The Inclusive System for Effective Eye Care project supported the implementation of the Bandung District’s avoidable blindness action plan by strengthening the existing technical expertise, infrastructure, equipment and project management capabilities. To build capacity and strengthen the existing system, the project trained staff at all levels of the community eye care system and improved their knowledge and skills in avoidable blindness prevention. Village health staff and school teachers were trained in the identification of cataract and refractive errors, and equipped to refer people to the district hospital for further assessment or treatment.

The project supported upgrades to improve the accessibility of facilities and better equipment, which delivered health and economic benefits. To achieve improvements to eye health services, the project promoted the accessibility changes made to the Cicendo National Eye Centre and Mahalaya hospitals in other districts. The changes were based on a 2015 disability accessibility audit by Bilic.

A key activity of the project was training and provision of technical skills to DPOs. This activity was designed to strengthen their leadership skills and improve the confidence of people with disabilities to work with district governments. Bandung Independent Living Centre provided disability awareness and inclusion training for health providers, village health staff, and school teachers. Topics included disability accessibility and the rights of people with disabilities in their respective work environments to increase awareness and improve service delivery for people with disabilities.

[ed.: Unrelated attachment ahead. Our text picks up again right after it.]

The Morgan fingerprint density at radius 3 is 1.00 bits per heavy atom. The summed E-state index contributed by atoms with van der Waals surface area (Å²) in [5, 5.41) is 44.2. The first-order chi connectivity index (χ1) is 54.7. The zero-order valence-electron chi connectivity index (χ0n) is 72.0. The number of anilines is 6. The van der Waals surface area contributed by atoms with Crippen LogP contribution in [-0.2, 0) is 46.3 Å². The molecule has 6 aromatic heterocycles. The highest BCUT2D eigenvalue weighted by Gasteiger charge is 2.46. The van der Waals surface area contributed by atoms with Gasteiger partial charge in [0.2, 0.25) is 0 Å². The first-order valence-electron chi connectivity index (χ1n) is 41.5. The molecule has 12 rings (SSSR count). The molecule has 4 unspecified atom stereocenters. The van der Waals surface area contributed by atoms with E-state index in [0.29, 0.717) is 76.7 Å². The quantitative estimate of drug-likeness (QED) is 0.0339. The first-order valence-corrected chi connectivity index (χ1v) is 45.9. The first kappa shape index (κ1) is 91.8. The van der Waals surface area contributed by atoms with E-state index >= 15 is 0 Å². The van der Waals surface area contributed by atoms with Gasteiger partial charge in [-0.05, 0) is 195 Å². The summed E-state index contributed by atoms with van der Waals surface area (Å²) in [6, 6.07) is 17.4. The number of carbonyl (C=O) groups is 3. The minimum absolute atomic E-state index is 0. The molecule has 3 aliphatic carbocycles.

FROM THE MID TERM REVIEW AND EVALUATION:

As a result of this project: There is commitment to and enthusiasm for inclusion of people with disabilities in the eye health system, at national and district level. Hospitals that have participated are physically accessible and one hospital that is planning reconstruction is committed to universal design. A model has been provided for employment of people with disabilities in health facilities, through employment in the eye hospital.

On 13 June, CBM, in collaboration with Department of Foreign Affairs and Trade (DFAT), Australia hosted CoSP side event ‘Making Inclusion A Reality!’ This event was co-sponsored and supported by the International Disability Alliance, European Disability Forum, Pacific Disability Forum, Transforming Community International and World Blind Union.

Acknowledgements

CBM acknowledges and thanks contributions to this piece from:

Inclusion of persons with disabilities in society through participation in cultural life, recreation, leisure and sport